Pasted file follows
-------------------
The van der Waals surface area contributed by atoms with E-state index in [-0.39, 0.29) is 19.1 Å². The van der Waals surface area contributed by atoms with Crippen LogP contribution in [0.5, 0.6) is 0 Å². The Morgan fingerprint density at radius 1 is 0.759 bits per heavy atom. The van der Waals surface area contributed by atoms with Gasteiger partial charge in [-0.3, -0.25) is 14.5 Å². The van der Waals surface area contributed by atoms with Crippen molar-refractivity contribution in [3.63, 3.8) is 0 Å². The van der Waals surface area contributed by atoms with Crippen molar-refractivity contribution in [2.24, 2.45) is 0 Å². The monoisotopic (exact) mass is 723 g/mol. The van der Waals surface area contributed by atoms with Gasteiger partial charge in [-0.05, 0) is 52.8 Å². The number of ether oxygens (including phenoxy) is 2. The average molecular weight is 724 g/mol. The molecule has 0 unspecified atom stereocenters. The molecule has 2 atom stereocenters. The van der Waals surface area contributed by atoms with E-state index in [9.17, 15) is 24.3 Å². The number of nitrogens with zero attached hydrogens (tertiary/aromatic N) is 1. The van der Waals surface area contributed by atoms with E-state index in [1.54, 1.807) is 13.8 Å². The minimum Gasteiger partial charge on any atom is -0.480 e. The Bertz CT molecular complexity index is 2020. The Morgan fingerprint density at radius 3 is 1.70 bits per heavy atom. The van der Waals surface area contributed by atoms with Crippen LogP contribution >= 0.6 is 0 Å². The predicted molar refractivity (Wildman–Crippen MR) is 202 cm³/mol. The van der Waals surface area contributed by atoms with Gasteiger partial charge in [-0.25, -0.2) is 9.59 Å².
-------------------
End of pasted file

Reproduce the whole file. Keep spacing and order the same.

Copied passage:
The van der Waals surface area contributed by atoms with E-state index in [-0.39, 0.29) is 19.1 Å². The van der Waals surface area contributed by atoms with Crippen LogP contribution in [0.5, 0.6) is 0 Å². The Morgan fingerprint density at radius 1 is 0.759 bits per heavy atom. The van der Waals surface area contributed by atoms with Gasteiger partial charge in [-0.3, -0.25) is 14.5 Å². The van der Waals surface area contributed by atoms with Crippen molar-refractivity contribution in [3.63, 3.8) is 0 Å². The van der Waals surface area contributed by atoms with Crippen molar-refractivity contribution in [2.24, 2.45) is 0 Å². The monoisotopic (exact) mass is 723 g/mol. The van der Waals surface area contributed by atoms with Gasteiger partial charge in [-0.05, 0) is 52.8 Å². The number of ether oxygens (including phenoxy) is 2. The average molecular weight is 724 g/mol. The molecule has 0 unspecified atom stereocenters. The molecule has 2 atom stereocenters. The van der Waals surface area contributed by atoms with E-state index in [9.17, 15) is 24.3 Å². The number of nitrogens with zero attached hydrogens (tertiary/aromatic N) is 1. The van der Waals surface area contributed by atoms with E-state index in [1.54, 1.807) is 13.8 Å². The minimum Gasteiger partial charge on any atom is -0.480 e. The Bertz CT molecular complexity index is 2020. The Morgan fingerprint density at radius 3 is 1.70 bits per heavy atom. The van der Waals surface area contributed by atoms with Crippen LogP contribution >= 0.6 is 0 Å². The predicted molar refractivity (Wildman–Crippen MR) is 202 cm³/mol. The van der Waals surface area contributed by atoms with Gasteiger partial charge in [-0.25, -0.2) is 9.59 Å².